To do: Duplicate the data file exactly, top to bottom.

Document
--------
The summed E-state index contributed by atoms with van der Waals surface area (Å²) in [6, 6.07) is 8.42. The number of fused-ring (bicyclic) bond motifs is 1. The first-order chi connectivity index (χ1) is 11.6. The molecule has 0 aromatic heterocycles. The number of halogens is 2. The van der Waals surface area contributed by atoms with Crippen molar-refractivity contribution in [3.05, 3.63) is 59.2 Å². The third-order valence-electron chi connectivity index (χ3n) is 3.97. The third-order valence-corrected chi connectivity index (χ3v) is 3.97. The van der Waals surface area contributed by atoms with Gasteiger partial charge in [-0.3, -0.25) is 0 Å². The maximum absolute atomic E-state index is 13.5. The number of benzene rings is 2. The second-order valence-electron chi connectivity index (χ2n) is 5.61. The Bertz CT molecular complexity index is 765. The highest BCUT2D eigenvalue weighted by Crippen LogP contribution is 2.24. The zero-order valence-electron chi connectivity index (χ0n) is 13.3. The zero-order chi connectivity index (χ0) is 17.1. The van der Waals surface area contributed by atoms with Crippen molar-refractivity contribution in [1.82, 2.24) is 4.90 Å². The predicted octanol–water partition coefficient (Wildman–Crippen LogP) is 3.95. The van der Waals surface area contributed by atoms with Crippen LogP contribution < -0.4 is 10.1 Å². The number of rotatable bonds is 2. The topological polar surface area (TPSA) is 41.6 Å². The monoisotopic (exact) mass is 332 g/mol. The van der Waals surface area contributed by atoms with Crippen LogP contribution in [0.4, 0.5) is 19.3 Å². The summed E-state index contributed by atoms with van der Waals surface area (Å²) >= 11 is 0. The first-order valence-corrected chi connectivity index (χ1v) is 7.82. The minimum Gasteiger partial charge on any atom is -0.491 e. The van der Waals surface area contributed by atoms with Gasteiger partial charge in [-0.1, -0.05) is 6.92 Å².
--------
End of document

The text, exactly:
The summed E-state index contributed by atoms with van der Waals surface area (Å²) in [6, 6.07) is 8.42. The number of fused-ring (bicyclic) bond motifs is 1. The first-order chi connectivity index (χ1) is 11.6. The molecule has 0 aromatic heterocycles. The number of halogens is 2. The van der Waals surface area contributed by atoms with Crippen molar-refractivity contribution in [3.05, 3.63) is 59.2 Å². The third-order valence-electron chi connectivity index (χ3n) is 3.97. The third-order valence-corrected chi connectivity index (χ3v) is 3.97. The van der Waals surface area contributed by atoms with Gasteiger partial charge in [-0.3, -0.25) is 0 Å². The maximum absolute atomic E-state index is 13.5. The number of benzene rings is 2. The second-order valence-electron chi connectivity index (χ2n) is 5.61. The Bertz CT molecular complexity index is 765. The highest BCUT2D eigenvalue weighted by Crippen LogP contribution is 2.24. The zero-order valence-electron chi connectivity index (χ0n) is 13.3. The zero-order chi connectivity index (χ0) is 17.1. The van der Waals surface area contributed by atoms with Crippen molar-refractivity contribution in [1.82, 2.24) is 4.90 Å². The predicted octanol–water partition coefficient (Wildman–Crippen LogP) is 3.95. The van der Waals surface area contributed by atoms with Crippen LogP contribution < -0.4 is 10.1 Å². The number of rotatable bonds is 2. The topological polar surface area (TPSA) is 41.6 Å². The monoisotopic (exact) mass is 332 g/mol. The van der Waals surface area contributed by atoms with Crippen LogP contribution in [0.4, 0.5) is 19.3 Å². The summed E-state index contributed by atoms with van der Waals surface area (Å²) >= 11 is 0. The first-order valence-corrected chi connectivity index (χ1v) is 7.82. The minimum Gasteiger partial charge on any atom is -0.491 e. The van der Waals surface area contributed by atoms with Gasteiger partial charge in [-0.1, -0.05) is 6.92 Å².